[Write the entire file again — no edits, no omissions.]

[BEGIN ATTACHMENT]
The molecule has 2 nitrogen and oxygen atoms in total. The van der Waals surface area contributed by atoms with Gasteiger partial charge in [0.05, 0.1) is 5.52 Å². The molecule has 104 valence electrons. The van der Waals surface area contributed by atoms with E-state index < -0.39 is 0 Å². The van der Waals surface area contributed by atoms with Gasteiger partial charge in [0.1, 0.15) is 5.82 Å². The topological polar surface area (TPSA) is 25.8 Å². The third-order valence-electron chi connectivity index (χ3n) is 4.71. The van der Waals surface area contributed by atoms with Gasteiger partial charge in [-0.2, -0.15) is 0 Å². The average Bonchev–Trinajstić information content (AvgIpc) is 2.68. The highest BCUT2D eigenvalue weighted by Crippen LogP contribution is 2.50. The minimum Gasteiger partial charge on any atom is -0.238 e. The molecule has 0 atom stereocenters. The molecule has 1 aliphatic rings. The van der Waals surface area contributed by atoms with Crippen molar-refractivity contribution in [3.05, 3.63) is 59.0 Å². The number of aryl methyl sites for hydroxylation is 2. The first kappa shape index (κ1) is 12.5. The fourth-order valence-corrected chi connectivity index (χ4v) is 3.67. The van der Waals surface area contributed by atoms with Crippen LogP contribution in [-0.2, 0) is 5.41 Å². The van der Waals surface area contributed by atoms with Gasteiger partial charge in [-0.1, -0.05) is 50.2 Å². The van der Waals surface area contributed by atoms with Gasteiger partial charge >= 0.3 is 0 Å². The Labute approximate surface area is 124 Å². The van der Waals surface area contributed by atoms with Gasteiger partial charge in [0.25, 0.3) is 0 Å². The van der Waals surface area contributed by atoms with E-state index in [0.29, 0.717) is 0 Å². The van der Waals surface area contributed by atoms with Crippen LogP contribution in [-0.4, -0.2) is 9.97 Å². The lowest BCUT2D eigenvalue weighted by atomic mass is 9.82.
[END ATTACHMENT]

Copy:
The molecule has 2 nitrogen and oxygen atoms in total. The van der Waals surface area contributed by atoms with Gasteiger partial charge in [0.05, 0.1) is 5.52 Å². The molecule has 104 valence electrons. The van der Waals surface area contributed by atoms with E-state index < -0.39 is 0 Å². The van der Waals surface area contributed by atoms with Gasteiger partial charge in [0.1, 0.15) is 5.82 Å². The topological polar surface area (TPSA) is 25.8 Å². The third-order valence-electron chi connectivity index (χ3n) is 4.71. The van der Waals surface area contributed by atoms with Gasteiger partial charge in [-0.2, -0.15) is 0 Å². The average Bonchev–Trinajstić information content (AvgIpc) is 2.68. The highest BCUT2D eigenvalue weighted by Crippen LogP contribution is 2.50. The minimum Gasteiger partial charge on any atom is -0.238 e. The molecule has 0 atom stereocenters. The molecule has 1 aliphatic rings. The van der Waals surface area contributed by atoms with Crippen molar-refractivity contribution in [3.05, 3.63) is 59.0 Å². The number of aryl methyl sites for hydroxylation is 2. The first kappa shape index (κ1) is 12.5. The fourth-order valence-corrected chi connectivity index (χ4v) is 3.67. The van der Waals surface area contributed by atoms with Crippen LogP contribution in [-0.2, 0) is 5.41 Å². The van der Waals surface area contributed by atoms with Gasteiger partial charge in [-0.1, -0.05) is 50.2 Å². The van der Waals surface area contributed by atoms with Gasteiger partial charge >= 0.3 is 0 Å². The Labute approximate surface area is 124 Å². The van der Waals surface area contributed by atoms with Gasteiger partial charge in [0.25, 0.3) is 0 Å². The van der Waals surface area contributed by atoms with E-state index in [0.29, 0.717) is 0 Å². The van der Waals surface area contributed by atoms with Crippen LogP contribution in [-0.4, -0.2) is 9.97 Å². The lowest BCUT2D eigenvalue weighted by atomic mass is 9.82.